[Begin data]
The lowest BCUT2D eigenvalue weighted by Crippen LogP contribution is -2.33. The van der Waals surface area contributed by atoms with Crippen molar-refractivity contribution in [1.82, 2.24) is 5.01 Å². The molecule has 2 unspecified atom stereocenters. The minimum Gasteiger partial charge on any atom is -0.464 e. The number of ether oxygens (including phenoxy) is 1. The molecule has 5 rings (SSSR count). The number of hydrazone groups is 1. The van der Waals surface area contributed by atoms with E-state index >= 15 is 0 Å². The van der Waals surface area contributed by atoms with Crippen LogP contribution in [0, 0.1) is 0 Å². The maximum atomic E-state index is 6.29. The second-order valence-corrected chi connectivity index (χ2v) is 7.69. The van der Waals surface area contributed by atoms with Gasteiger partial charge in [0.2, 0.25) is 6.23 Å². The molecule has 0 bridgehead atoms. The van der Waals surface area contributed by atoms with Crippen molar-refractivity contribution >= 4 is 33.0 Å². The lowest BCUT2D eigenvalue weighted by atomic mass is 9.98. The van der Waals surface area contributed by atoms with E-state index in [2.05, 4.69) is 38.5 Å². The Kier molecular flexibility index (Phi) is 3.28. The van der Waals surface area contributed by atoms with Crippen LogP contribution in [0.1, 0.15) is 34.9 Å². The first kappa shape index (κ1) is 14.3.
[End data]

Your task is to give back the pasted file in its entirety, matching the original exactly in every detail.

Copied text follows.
The lowest BCUT2D eigenvalue weighted by Crippen LogP contribution is -2.33. The van der Waals surface area contributed by atoms with Crippen molar-refractivity contribution in [1.82, 2.24) is 5.01 Å². The molecule has 2 unspecified atom stereocenters. The minimum Gasteiger partial charge on any atom is -0.464 e. The number of ether oxygens (including phenoxy) is 1. The molecule has 5 rings (SSSR count). The number of hydrazone groups is 1. The van der Waals surface area contributed by atoms with E-state index >= 15 is 0 Å². The van der Waals surface area contributed by atoms with Crippen LogP contribution in [0, 0.1) is 0 Å². The maximum atomic E-state index is 6.29. The second-order valence-corrected chi connectivity index (χ2v) is 7.69. The van der Waals surface area contributed by atoms with Gasteiger partial charge in [0.2, 0.25) is 6.23 Å². The molecule has 0 bridgehead atoms. The van der Waals surface area contributed by atoms with Crippen molar-refractivity contribution >= 4 is 33.0 Å². The lowest BCUT2D eigenvalue weighted by atomic mass is 9.98. The van der Waals surface area contributed by atoms with E-state index in [2.05, 4.69) is 38.5 Å². The Kier molecular flexibility index (Phi) is 3.28. The van der Waals surface area contributed by atoms with Crippen LogP contribution in [0.1, 0.15) is 34.9 Å². The first kappa shape index (κ1) is 14.3.